First time in handcuffs? Then you probably want to know what to expect at your arraignment. It all depends on whether you posted bail, failed to post bail, or were released following your arrest. While the structure is supposed to be the same your circumstances and charges largely dictate what happens that day.
Let me preface this with the caveat that each case is unique. Seriously, your prior record, immigration status, job status, etc., can have a very real effect on how things play out. Additionally, the charges can alter the procedures for example, if you are arrested for domestic violence the scenario is different. But generally speaking your arraignment will procedurally unfold something like I explain below.
Scenario 1 – I was released and told to appear
You will arrive at the courthouse at about 9am. You need to go check in with the state’s attorney (prosecutor). Now, each courthouse is different. Some courthouses have those charged with a crime report to the prosecutors’ office, some to the courtroom, other will have those charged gather in the hallway. It is okay to ask the nice uniformed judicial marshals who greet you at the door of the courthouse where to go.
If there are multiple courtrooms then somewhere in the main hallway, after you pass through the metal detectors, you will see a list of all the cases set to be called that day. You can find your name on that list and it will usually indicate which courtroom you will be in once the judge is ready to hear cases.
This may be a different courtroom than where you met the prosecutor when you first arrived. It is okay to confirm which courtroom with the prosecutor.
You do not and should not speak substantively with the prosecutor about your case. If you will be seeking a criminal defense attorney you don’t want to make a statement that can be used against you. If you will be applying for the public defender, you don’t want to make a statement that can be used against you. You are going there to let the state’s attorney and the judge know you obeyed and arrived on time.
Court will not open until at least 10:00am, but if you show up too late your name goes to the bottom of the pile and you might not have your case called until after lunch.
When the courtroom opens you sit in the benches and when your case is called you walk to the front of the courtroom and appear before the judge.
This is the actual arraignment – the opportunity for the judge to decide whether the bond that was previously set is appropriate, too high, or too low. The judge may also add conditions – like don’t drive, no contact with the alleged victim, etc.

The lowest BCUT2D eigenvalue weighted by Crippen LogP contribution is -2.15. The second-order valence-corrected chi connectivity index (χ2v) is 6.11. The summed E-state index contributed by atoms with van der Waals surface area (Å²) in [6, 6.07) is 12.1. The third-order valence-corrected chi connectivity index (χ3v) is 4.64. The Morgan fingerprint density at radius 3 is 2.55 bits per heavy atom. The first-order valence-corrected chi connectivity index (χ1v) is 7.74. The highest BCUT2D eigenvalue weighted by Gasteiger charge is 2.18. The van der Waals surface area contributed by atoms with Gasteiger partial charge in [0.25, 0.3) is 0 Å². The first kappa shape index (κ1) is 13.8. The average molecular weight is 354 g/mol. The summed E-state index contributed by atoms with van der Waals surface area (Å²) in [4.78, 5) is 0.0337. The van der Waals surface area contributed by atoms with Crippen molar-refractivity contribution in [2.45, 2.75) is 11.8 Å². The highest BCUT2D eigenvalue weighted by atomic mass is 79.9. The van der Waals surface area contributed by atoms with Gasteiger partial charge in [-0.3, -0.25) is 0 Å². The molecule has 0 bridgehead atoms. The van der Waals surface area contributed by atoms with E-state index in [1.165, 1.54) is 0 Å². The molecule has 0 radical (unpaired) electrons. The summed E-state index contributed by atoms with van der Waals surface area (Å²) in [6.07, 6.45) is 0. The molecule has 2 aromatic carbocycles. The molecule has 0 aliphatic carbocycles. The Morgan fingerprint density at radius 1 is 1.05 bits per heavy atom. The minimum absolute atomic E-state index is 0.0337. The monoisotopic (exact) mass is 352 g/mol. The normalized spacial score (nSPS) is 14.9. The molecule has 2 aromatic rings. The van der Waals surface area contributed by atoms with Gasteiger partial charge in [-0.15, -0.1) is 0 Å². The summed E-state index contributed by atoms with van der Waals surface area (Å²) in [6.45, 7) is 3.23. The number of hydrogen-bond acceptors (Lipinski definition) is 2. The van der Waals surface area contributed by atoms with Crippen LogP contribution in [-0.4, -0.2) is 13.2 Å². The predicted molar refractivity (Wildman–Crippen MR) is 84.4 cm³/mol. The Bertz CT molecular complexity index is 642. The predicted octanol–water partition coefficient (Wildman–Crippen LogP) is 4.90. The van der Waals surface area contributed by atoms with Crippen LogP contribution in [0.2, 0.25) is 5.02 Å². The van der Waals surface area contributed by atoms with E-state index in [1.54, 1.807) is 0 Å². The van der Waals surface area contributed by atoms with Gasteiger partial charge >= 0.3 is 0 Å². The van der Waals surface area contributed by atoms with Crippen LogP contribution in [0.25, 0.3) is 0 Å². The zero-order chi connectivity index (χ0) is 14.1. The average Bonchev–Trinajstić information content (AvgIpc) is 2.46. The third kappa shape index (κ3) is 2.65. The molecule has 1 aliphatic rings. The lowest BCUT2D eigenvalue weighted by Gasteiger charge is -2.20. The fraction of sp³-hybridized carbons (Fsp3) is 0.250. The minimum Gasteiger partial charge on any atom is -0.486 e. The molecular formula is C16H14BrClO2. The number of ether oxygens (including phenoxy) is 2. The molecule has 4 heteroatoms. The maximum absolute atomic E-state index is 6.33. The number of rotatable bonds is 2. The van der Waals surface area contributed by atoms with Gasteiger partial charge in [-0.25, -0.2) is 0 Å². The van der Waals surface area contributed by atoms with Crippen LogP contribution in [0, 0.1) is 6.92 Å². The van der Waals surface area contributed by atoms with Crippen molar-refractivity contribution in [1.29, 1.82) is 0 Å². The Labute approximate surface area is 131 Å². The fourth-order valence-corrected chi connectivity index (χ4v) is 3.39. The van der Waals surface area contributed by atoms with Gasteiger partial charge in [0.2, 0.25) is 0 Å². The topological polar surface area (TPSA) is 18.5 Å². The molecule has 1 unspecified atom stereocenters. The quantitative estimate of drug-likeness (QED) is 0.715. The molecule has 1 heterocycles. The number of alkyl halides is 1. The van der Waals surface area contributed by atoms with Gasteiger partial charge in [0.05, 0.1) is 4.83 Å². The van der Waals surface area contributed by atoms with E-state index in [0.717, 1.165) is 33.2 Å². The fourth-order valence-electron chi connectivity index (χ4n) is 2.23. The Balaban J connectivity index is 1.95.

Generally, the judge will go along with the bond set, especially if you have been released from custody and stayed out of trouble between your arrest and the court date. The judge, however can, and sometimes does modify it at this time. If the judge raises the bond you will be placed in handcuffs and brought to a holding cell. You will be able to contact a bail bonds person to try and secure bail. If you can’t you will be brought to a jail where you will stay until you make bond or your case is resolved/sentence served.
Scenario 2 – I am still in jail and will be arraigned
You will be transported to the courthouse and placed in a holding cell. Usually around 11:30am or so you will be brought up to the courtroom to appear before the judge. Again, this is the actual arraignment – the opportunity for the judge to decide whether the bond that was set at the time of your arrest was appropriate, too high, or too low. The judge may also add conditions – like don’t drive, no contact with the alleged victim, etc.
A bail commissioner, who is an employee of the State of Connecticut will make a recommendation on the amount of bail appropriate, the state’s attorney will chime in, and you will have the opportunity to argue for lower bail usually through either a private attorney you hired or a public defender.
Things can get tricky if you were already out on bond for a previous criminal charge and then were arrested again. There are some issues with credit for time served, etc. A little too complex for this post, but when you are talking about lost liberty you probably should get a criminal defense attorney.
Since you are already in holding you didn’t make bail initially, so if the judge raises the bond you will be sent back to jail, if the judge lowers bail you can try to make bail at this reduced amount. If you can’t you will be brought to a jail where you will stay until you make bond or your case is resolved/sentence served.
WORD OF CAUTION – Confessing to a crime will not get you out or lower your bond. It will ensure a conviction so don’t get desperate. This will cost you in the long run. Better to do a day or a month behind bars than years.